China recently inducted an unmanned drone carrier, the Zhu Hai Yun, an autonomous system capable of carrying unmanned surface vehicles (USV), unmanned underwater vehicles (UUV), and unmanned aerial vehicles (UAVs, or drones) at the ship’s spacious deck. The Global Times reported that even though the vehicles were designed for marine scientific research, they will be employed to gather intelligence in the disputed South China Sea, which highlights the question of China’s use of unmanned systems in military operations other than war.
China has been significantly investing in a variety of unmanned systems, such as drones and autonomous vehicles, to strengthen the position of its People Liberation Army Navy (PLAN). China has been using UUVs for marine scientific research in the South China Sea and the Indian Ocean. In 2020, China’s survey ship Xiangyanghong 06 deployed a fleet of underwater drones in the Indian Ocean to gather oceanographic data.
In the same year, Indonesian fishermen reported that they captured a Chinese Sea Wing underwater drone near Selayar Island in South Sulawesi, which is on the eastern side of the Makassar Strait, close to the international sea line of communication. This was not the first time the Chinese gliders were found collecting information in the territorial waters of Southeast Asian states. However, China denied any wrongdoing in the matter and continued to push for ocean observation exercises in the Southeast Asian waterways.
The Chinese use of USV/UUV/gliders in gathering strategically relevant data raises pertinent questions about unmanned vehicles’ possible future use in “gray zone” operations.
Michael Mazarr, a senior political scientist at the RAND Corporation and associate program director of the Army’s Arroyo Center there, defined gray zone operations as a kind of “maneuver in the ambiguous no-man’s-land between peace and war, reflecting the sort of aggressive, persistent, determined campaigns characteristic of warfare but without the overt use of military force.” Mazarr also emphasized that gray zone operations will demand more adaptation and experimentation, which will drive innovation both in concepts and capabilities.
In the case of China, gray zone operations take different forms and tactics, including the construction of artificial islands, the use of paramilitary/maritime militia vessels to assert administrative control over disputes islands in the South China Sea and East China Sea, and shadowing foreign military vessels operating in China’s EEZ. By employing unconventional tools and tactics, China has created a new approach to pursue its aggressive aims in the South and East China Seas. Newer naval technologies such as USVs/UUVs will further enable China to be more successful in asserting its political control over the disputed islands and coercing commercial or foreign military vessels entering China’s claimed EEZ.
The importance of the UUV program for China was evident when it paraded the largest displacement autonomous underwater vehicle, the HSU-001 along with a panoply of ballistic missiles during the military parade marking the PRC’s 70 anniversary in 2019.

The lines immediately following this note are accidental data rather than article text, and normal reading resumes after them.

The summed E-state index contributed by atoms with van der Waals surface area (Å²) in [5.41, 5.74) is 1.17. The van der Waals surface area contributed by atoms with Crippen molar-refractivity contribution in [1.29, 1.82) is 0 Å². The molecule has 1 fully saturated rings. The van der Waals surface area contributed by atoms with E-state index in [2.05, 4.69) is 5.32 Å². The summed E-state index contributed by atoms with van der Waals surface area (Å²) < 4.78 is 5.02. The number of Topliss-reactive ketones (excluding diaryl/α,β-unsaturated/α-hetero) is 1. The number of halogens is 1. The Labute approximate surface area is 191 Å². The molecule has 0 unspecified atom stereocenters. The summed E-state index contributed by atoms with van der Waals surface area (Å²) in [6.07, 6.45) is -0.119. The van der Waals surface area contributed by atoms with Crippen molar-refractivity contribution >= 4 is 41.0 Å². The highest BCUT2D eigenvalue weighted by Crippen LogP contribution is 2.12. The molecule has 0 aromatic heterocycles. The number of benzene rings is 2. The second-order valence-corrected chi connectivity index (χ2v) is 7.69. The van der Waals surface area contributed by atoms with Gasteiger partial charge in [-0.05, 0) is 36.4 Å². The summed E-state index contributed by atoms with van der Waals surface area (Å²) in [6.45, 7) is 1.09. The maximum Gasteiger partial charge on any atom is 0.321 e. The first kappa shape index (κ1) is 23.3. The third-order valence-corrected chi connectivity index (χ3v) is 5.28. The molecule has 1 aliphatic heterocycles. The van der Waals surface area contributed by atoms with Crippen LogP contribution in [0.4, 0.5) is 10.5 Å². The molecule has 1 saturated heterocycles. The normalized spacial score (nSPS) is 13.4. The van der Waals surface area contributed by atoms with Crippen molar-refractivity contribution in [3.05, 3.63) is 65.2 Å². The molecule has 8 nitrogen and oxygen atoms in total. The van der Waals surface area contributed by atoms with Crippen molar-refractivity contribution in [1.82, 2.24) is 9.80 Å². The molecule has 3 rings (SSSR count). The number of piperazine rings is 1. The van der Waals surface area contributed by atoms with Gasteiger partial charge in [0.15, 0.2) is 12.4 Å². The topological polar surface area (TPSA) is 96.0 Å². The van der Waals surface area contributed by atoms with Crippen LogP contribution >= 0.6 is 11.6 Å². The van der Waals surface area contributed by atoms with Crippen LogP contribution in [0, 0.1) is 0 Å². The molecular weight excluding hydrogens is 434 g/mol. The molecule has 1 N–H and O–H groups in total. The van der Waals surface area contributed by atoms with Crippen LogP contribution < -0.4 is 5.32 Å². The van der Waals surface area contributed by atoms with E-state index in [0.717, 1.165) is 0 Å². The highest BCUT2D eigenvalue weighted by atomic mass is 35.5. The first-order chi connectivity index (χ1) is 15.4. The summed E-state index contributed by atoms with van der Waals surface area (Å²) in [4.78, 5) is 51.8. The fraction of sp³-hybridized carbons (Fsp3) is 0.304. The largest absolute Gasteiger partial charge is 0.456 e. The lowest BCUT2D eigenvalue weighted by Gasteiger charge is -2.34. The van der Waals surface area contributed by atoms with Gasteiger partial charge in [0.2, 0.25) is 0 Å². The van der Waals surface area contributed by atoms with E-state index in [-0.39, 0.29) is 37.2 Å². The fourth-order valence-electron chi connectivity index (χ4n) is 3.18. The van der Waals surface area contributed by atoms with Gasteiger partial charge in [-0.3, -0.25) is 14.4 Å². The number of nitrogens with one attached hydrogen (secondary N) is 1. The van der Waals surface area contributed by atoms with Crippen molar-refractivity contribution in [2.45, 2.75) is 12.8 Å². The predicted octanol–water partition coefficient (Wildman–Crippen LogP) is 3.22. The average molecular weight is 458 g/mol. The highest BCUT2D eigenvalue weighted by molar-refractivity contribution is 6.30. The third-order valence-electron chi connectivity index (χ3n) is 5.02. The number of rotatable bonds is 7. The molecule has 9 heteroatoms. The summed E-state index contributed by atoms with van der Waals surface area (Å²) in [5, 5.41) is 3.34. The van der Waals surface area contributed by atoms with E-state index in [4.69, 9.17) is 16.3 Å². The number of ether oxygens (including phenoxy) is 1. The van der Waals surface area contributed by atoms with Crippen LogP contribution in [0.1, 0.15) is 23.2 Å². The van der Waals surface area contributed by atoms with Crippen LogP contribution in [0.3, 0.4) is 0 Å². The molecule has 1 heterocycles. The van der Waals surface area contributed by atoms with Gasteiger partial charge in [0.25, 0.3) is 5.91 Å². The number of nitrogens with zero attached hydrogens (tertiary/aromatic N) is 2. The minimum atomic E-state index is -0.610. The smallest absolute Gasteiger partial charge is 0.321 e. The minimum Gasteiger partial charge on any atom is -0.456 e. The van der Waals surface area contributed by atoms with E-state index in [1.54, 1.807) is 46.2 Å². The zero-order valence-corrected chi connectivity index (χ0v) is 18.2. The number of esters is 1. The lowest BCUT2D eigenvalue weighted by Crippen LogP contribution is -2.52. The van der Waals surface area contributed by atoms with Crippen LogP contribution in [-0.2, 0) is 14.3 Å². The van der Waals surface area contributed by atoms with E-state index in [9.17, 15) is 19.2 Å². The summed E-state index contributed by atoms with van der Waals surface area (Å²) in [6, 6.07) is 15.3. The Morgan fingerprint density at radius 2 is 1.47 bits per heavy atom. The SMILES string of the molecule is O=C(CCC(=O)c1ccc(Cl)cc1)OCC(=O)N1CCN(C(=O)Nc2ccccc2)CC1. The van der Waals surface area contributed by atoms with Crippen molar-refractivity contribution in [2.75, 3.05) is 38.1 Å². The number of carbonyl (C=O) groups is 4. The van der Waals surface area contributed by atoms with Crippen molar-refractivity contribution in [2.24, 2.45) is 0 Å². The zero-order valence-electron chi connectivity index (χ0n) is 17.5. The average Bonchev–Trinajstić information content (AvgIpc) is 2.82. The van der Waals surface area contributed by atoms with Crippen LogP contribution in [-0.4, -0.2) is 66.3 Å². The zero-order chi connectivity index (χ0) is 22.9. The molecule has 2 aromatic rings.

China’s ambition to build autonomous underwater systems can be traced back to the 1980s, when the Shenyang Institute of Automation (SIA) in collaboration with Shanghai Jiao Tong University started to develop the first remotely operating vehicle, HR-01, in China. In the 1990s, SIA developed its first autonomous underwater vehicle (AUV), CR-01 Explorer. In the past 25 years, SIA has developed niche capabilities in building both underwater vehicles and artificial intelligence research in China.
More recently, demand for developing more UUVs for the purpose of deep-sea exploration emerged from China Ocean Mineral Resources R&D Association (COMRA). Now, China has gained expertise in building medium-to-large UUVs for seabed mapping and exploration. One such project, the Haidou-1, has broken several world records for unmanned submersibles, including a diving depth of 10,908 meters. This has allowed the Chinese to conduct scientific investigations of the abyss below 10,000 meters. Likewise, a Chinese underwater glider named Haiyan has set a new endurance record after working for 141 days and sailing 3,619.6 kilometers in the South China Sea.
These underwater technologies, which are predominantly used for marine scientific research, can also be used for military activities like intelligence, surveillance, and reconnaissance (ISR) missions on the high seas. Beyond performing ISR functions, unmanned surface vehicles can be directly employed to conduct naval missions like freedom of navigation operations in disputed maritime areas without raising the risk of escalation in the region.
In conducting gray zone operations, the use of unmanned systems is advantageous for two primary reasons. First, it can be challenging to trace the origin of deployed unmanned systems because they might not have any national markings on them. Second, they can also be used for offensive missions like deploying unmanned surface vehicles to intimidate commercial or military vessels in China’s EEZ. In this regard, unmanned systems have the potential to increase Chinese coercion in the contested maritime zones and shift the burden of escalation to the littoral states.
China’s potential use of unmanned vehicles in gray zone operations represent a new set of challenges to regional peace and security in the Indo-Pacific. Since, there is no global regime governing conduct toward and interactions with unmanned systems, it is possible this may lead to conflict between navies in the contested waters of the South and East China Sea.